Bike To Basics: Traumatic Brain Injuries In Young Cyclists

Big sister helping her little sister to put a bicycle helmet on

Written By: Sandev Purewal, Senior Litigation Lawyer

Children grow up so fast. First, they’re crawling, then they’re taking their first steps, and before you know it, they’re asking to borrow your car. But in the years in between these milestones, you’ll likely find them out riding around on two wheels. Almost 90 percent of children between the ages of 5 and 14 have ridden a bike in the past 12 months.[1] Whether for exercise, transportation, or just fun, biking can be a big part of the childhood experience. Unfortunately, this activity is also a significant source of personal injuries for this age group. Children under 14 are more than five times as likely to be injured in a bicycle-related crash than other riders. Traumatic head injuries are the leading cause of death in bicycle crashes and the most important determinant of permanent disability. In this blog post, I’ll describe traumatic brain injuries (TBIs), outline the reasons why young riders are more likely to sustain these debilitating injuries as they get older, and note how a Gluckstein Lawyers’ community initiative called Set 4 Safety is helping to keep young cyclists safe.

What are traumatic brain injuries?

Traumatic brain injuries typically occur from a violent blow to the head or jolt to the body or head. Foreign objects that go through or lodge in brain tissue can also cause TBIs. Mild TBIs may result in temporary changes to brain cells, while moderate to severe TBIs can cause bruising, tears to brain tissue, bleeding and physical brain damage. More severe TBIs can lead to long-term or permanent disability or death. A TBI can result in one or more physical, sensory, or cognitive symptoms.[2] These symptoms, which vary depending on the severity of the injury, include: Physical: headache, fatigue, drowsiness, nausea, vomiting, problems with speech, dizziness, loss of balance, loss of consciousness, convulsions, seizure, weakness, numbness or other symptoms. Sensory: blurred vision, ringing in the ears, sensitivity to light, changes in taste and/or smell. Cognitive: confusion, disorientation, memory/concentration problems, mood changes, agitation, combativeness, depression, anxiety, and sleep problems/changes.  

Biking, TBIs and children

Almost half of the children under the age of 14 hospitalized for bicycle-related injuries are diagnosed with traumatic brain injuries. More than 60 percent of bike-related deaths are due to head injuries. Children between the ages of 10 to 14 (especially male children) have the highest rate of death from bike-related head injuries. Experts suggest the decline in helmet use as children age may explain this statistic. Although most children recover from very mild TBI symptoms within six weeks, studies have found that about one in six children with mild TBIs still needed educational support services at school 12 months after their accident. Moreover, children with moderate to severe TBIs have been more likely to earn lower grades, repeat school years, and receive more special education services than other children. While there are few long-term studies of childhood TBI outcomes in adults, some research has shown students with moderate to severe TBIs are less likely to enroll in post-secondary education, hold a paying job outside of the home after school and live independently compared to adults who sustained other types of disability in childhood.[3]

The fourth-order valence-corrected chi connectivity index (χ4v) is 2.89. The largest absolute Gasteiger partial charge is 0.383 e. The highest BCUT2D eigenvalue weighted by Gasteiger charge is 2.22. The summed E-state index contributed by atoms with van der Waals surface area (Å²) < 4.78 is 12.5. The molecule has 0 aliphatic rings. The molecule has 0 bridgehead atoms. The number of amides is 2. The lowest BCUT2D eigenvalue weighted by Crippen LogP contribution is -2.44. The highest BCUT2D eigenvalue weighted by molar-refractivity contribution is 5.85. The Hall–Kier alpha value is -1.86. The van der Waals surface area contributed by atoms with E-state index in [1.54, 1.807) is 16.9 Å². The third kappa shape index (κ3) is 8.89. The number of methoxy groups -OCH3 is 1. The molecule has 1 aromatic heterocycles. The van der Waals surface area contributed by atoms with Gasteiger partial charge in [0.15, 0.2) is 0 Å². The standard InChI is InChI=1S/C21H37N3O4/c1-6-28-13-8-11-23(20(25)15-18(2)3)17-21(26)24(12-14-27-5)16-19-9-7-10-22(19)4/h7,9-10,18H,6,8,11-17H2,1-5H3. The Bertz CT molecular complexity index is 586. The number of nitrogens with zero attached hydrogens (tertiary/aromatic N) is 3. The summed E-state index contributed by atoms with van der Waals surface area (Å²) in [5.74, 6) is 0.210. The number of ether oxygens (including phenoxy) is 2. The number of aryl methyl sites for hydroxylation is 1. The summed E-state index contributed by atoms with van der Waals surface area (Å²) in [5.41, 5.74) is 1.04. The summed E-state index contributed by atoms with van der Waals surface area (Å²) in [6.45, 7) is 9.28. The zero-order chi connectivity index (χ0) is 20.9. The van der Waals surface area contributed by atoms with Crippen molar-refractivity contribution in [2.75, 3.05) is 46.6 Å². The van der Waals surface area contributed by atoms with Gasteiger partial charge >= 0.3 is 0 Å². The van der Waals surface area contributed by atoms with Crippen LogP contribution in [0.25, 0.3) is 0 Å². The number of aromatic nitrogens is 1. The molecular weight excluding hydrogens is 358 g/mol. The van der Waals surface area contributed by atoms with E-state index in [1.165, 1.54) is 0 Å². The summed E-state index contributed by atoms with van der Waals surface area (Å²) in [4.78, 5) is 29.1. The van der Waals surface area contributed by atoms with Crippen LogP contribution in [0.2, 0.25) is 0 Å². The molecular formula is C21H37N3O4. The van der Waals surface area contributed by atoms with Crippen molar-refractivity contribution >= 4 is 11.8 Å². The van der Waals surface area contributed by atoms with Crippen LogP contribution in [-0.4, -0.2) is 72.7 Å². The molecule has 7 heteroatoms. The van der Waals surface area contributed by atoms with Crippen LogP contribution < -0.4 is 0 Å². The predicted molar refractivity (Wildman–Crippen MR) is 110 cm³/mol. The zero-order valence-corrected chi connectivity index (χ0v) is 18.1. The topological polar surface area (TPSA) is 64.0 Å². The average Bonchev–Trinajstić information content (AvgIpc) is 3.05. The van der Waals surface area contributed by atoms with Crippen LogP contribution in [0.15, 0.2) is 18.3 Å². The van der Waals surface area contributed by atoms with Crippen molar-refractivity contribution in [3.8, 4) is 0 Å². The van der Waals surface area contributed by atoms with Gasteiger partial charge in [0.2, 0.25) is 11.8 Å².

What can be done?

Prompt medical attention, certain medications, surgery, rest and rehabilitation therapies can help treat acute TBI symptoms and/or limit the long-term effects of more serious TBIs. But prevention is key to avoiding a life-altering brain injury. Research suggests mandatory helmet laws to increase helmet use and decrease head injury risk.[4] Moreover, one study indicated that 95 percent of children wear helmets when riding with an adult wearing a helmet, while only 40 percent did if the adult did not have a helmet on. Helmet use and general bike safety education and promotion can have a positive impact on preventing traumatic brain injuries. As a personal injury law firm, Gluckstein Lawyers encounters many people dealing with the aftermath of a traumatic brain injury. We use our experience to help them choose to pursue a claim for compensation and damages, but our interest in full-circle client care means we strive to do so much more. As past President of the Brain Injury Association of Peel and Halton (BIAPH), I’ve seen first-hand what we can accomplish. We work together to protect people from brain injuries and enhance their lives if they have sustained one. In honour of Brain Injury Awareness Month this June, Gluckstein Lawyers hosts the Set 4 Safety Volleyball Tournament fundraiser to support the Peel Helmets on Kids (HOK) program. This program is a community-driven initiative committed to making the streets safer for hundreds of young cyclists by purchasing helmets for those who may not have access to one. Since 2008, Gluckstein Lawyers and our community partners have provided over 7500 children with helmets to help our children remain active and stay healthy and safe. For more information about the program click here. If you or a loved one have sustained a traumatic brain injury and require legal assistance or if you want to join our efforts to help build traumatic brain injury support networks, please contact us for information on our services and community involvement

[1] Bicycle helmet use in Canada: The need for legislation to reduce the risk of head injury | Canadian Paediatric Society (

[2] Traumatic brain injury - Symptoms and causes - Mayo Clinic

[3] Report to Congress (

[4] Bicycle helmet use in Canada: The need for legislation to reduce the risk of head injury | Canadian Paediatric Society (


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